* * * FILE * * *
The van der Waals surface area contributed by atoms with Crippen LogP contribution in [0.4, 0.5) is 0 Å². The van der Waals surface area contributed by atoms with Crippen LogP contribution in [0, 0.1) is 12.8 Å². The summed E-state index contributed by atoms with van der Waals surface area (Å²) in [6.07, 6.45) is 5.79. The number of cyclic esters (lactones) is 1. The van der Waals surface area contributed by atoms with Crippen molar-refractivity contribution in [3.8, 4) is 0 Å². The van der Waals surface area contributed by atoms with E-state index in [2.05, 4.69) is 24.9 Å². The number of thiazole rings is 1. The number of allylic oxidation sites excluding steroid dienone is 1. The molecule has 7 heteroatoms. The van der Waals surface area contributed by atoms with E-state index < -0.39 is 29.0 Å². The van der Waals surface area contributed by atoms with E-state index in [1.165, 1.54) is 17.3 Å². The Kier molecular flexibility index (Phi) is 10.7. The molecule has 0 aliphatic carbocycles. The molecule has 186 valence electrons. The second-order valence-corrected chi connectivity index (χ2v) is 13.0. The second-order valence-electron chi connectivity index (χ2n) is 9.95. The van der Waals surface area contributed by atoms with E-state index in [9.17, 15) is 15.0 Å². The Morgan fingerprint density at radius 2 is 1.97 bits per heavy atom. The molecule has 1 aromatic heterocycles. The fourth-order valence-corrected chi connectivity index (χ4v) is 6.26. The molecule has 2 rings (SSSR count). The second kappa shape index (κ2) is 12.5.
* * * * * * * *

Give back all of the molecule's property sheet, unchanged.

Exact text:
The van der Waals surface area contributed by atoms with Crippen LogP contribution in [0.4, 0.5) is 0 Å². The van der Waals surface area contributed by atoms with Crippen LogP contribution in [0, 0.1) is 12.8 Å². The summed E-state index contributed by atoms with van der Waals surface area (Å²) in [6.07, 6.45) is 5.79. The number of cyclic esters (lactones) is 1. The van der Waals surface area contributed by atoms with Crippen molar-refractivity contribution in [3.8, 4) is 0 Å². The van der Waals surface area contributed by atoms with E-state index in [2.05, 4.69) is 24.9 Å². The number of thiazole rings is 1. The number of allylic oxidation sites excluding steroid dienone is 1. The molecule has 7 heteroatoms. The van der Waals surface area contributed by atoms with E-state index < -0.39 is 29.0 Å². The van der Waals surface area contributed by atoms with E-state index in [1.165, 1.54) is 17.3 Å². The Kier molecular flexibility index (Phi) is 10.7. The molecule has 0 aliphatic carbocycles. The molecule has 186 valence electrons. The second-order valence-corrected chi connectivity index (χ2v) is 13.0. The second-order valence-electron chi connectivity index (χ2n) is 9.95. The van der Waals surface area contributed by atoms with E-state index in [9.17, 15) is 15.0 Å². The Morgan fingerprint density at radius 2 is 1.97 bits per heavy atom. The molecule has 1 aromatic heterocycles. The fourth-order valence-corrected chi connectivity index (χ4v) is 6.26. The molecule has 2 rings (SSSR count). The second kappa shape index (κ2) is 12.5.